Eight states have been affected by a norovirus outbreak linked to raw Texas oysters, according to the Centers for Disease Control and Prevention (CDC).
In addition to the state of Lone Star, this includes Alabama, Florida, Georgia, Louisiana, Mississippi, North Carolina and Tennessee.
The CDC has clarified that it does not want restaurants and grocers to serve raw oysters sourced from Harvest Area TX 1, Galveston Bay, Texas between November 17 and December 7.
As of December 15, 211 diseases had been reported, according to the CDC.
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The Food and Drug Administration (FDA) confirmed that raw oysters harvested in Galveston may be contaminated with norovirus.
The CDC advised that anyone who bought the raw oysters should throw them in the trash immediately or send them back to the retailer for destruction. The CDC also warned that all surfaces that came in contact with the oysters should be washed and disinfected.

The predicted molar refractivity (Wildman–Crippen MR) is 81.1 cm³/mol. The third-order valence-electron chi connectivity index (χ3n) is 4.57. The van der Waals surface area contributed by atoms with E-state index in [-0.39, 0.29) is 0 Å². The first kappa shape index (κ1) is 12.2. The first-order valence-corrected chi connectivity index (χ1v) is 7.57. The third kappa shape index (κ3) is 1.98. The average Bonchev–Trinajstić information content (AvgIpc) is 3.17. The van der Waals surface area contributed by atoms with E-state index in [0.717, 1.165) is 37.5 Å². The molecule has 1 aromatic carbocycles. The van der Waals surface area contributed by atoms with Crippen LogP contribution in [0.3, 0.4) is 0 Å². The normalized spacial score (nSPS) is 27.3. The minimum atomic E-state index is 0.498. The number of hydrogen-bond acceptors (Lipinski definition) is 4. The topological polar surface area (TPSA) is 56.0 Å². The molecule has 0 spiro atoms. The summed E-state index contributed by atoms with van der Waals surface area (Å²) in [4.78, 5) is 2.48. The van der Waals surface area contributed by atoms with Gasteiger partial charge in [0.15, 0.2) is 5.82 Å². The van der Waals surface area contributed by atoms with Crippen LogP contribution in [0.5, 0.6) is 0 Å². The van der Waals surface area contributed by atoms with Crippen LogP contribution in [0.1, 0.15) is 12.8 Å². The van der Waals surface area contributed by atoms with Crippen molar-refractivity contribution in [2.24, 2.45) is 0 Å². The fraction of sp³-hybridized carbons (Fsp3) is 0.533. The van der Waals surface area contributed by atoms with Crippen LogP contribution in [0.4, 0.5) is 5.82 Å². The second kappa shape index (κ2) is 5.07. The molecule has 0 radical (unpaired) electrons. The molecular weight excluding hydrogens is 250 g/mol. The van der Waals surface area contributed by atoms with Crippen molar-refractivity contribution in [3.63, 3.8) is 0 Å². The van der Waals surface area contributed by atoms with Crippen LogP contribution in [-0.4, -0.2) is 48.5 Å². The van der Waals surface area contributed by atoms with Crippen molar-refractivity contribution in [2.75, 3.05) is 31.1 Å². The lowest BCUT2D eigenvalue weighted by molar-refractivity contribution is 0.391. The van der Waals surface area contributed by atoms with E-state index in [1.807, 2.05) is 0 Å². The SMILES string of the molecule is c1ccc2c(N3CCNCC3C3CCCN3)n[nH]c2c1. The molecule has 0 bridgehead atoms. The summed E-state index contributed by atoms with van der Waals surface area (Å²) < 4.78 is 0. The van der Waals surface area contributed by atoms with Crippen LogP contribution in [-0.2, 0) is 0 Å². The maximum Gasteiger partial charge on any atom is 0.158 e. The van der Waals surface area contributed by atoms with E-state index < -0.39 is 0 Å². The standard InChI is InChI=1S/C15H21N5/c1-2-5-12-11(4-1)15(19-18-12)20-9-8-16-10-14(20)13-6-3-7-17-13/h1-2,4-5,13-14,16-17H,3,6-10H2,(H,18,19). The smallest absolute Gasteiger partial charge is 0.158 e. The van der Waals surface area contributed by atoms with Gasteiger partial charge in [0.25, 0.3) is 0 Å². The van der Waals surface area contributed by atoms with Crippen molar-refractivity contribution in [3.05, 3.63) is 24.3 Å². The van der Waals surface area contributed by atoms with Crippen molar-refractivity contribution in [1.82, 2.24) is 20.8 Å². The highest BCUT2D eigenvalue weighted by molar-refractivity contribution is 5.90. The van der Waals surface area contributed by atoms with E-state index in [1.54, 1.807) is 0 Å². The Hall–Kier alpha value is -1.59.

Although sometimes referred to as gastrointestinal disease or stomach flu, norovirus is highly contagious and can cause diarrhea and vomiting.
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Norovirus can be spread through direct contact with those infected, eating contaminated food or water, or by touching contaminated surfaces and then putting your hands in your mouth.
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Symptoms of norovirus can develop within 12 to 48 hours after exposure, according to the CDC.
The risk of dehydration is also common with norovirus.